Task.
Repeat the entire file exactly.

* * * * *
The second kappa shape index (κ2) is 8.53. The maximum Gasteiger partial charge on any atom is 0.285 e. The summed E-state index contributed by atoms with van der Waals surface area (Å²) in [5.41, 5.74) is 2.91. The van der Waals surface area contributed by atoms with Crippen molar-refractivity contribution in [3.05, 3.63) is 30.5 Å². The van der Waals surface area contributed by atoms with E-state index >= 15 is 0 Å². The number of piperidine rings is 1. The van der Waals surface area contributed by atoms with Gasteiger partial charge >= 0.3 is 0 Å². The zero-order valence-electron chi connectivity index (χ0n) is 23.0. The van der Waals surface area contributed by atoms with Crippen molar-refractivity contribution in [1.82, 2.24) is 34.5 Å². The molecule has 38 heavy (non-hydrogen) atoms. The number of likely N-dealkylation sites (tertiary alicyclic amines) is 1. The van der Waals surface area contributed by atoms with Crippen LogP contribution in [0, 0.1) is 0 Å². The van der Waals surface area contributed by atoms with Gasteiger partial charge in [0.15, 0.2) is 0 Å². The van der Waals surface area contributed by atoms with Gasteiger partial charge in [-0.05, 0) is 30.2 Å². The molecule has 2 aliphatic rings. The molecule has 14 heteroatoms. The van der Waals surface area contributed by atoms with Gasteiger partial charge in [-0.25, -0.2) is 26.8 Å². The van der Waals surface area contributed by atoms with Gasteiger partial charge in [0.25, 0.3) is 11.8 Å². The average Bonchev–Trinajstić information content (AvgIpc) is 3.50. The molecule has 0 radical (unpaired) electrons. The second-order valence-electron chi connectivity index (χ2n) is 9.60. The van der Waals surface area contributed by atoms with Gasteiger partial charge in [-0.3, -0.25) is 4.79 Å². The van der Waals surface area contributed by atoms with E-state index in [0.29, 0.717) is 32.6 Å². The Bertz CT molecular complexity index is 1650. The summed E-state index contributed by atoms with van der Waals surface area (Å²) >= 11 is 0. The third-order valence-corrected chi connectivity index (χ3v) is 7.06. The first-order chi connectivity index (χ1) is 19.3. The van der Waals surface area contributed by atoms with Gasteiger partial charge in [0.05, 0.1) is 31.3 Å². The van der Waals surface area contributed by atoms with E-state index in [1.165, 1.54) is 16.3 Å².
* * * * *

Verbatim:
The second kappa shape index (κ2) is 8.53. The maximum Gasteiger partial charge on any atom is 0.285 e. The summed E-state index contributed by atoms with van der Waals surface area (Å²) in [5.41, 5.74) is 2.91. The van der Waals surface area contributed by atoms with Crippen molar-refractivity contribution in [3.05, 3.63) is 30.5 Å². The van der Waals surface area contributed by atoms with E-state index >= 15 is 0 Å². The number of piperidine rings is 1. The van der Waals surface area contributed by atoms with Gasteiger partial charge >= 0.3 is 0 Å². The zero-order valence-electron chi connectivity index (χ0n) is 23.0. The van der Waals surface area contributed by atoms with Crippen molar-refractivity contribution in [1.82, 2.24) is 34.5 Å². The molecule has 38 heavy (non-hydrogen) atoms. The number of likely N-dealkylation sites (tertiary alicyclic amines) is 1. The van der Waals surface area contributed by atoms with Crippen LogP contribution in [0, 0.1) is 0 Å². The van der Waals surface area contributed by atoms with Gasteiger partial charge in [0.15, 0.2) is 0 Å². The van der Waals surface area contributed by atoms with Gasteiger partial charge in [-0.05, 0) is 30.2 Å². The molecule has 2 aliphatic rings. The molecule has 14 heteroatoms. The van der Waals surface area contributed by atoms with Gasteiger partial charge in [-0.25, -0.2) is 26.8 Å². The van der Waals surface area contributed by atoms with Gasteiger partial charge in [0.25, 0.3) is 11.8 Å². The average Bonchev–Trinajstić information content (AvgIpc) is 3.50. The molecule has 0 radical (unpaired) electrons. The second-order valence-electron chi connectivity index (χ2n) is 9.60. The van der Waals surface area contributed by atoms with Gasteiger partial charge in [-0.3, -0.25) is 4.79 Å². The van der Waals surface area contributed by atoms with E-state index in [0.29, 0.717) is 32.6 Å². The Bertz CT molecular complexity index is 1650. The summed E-state index contributed by atoms with van der Waals surface area (Å²) >= 11 is 0. The third-order valence-corrected chi connectivity index (χ3v) is 7.06. The first-order chi connectivity index (χ1) is 19.3. The van der Waals surface area contributed by atoms with Gasteiger partial charge in [0.05, 0.1) is 31.3 Å². The van der Waals surface area contributed by atoms with E-state index in [1.165, 1.54) is 16.3 Å².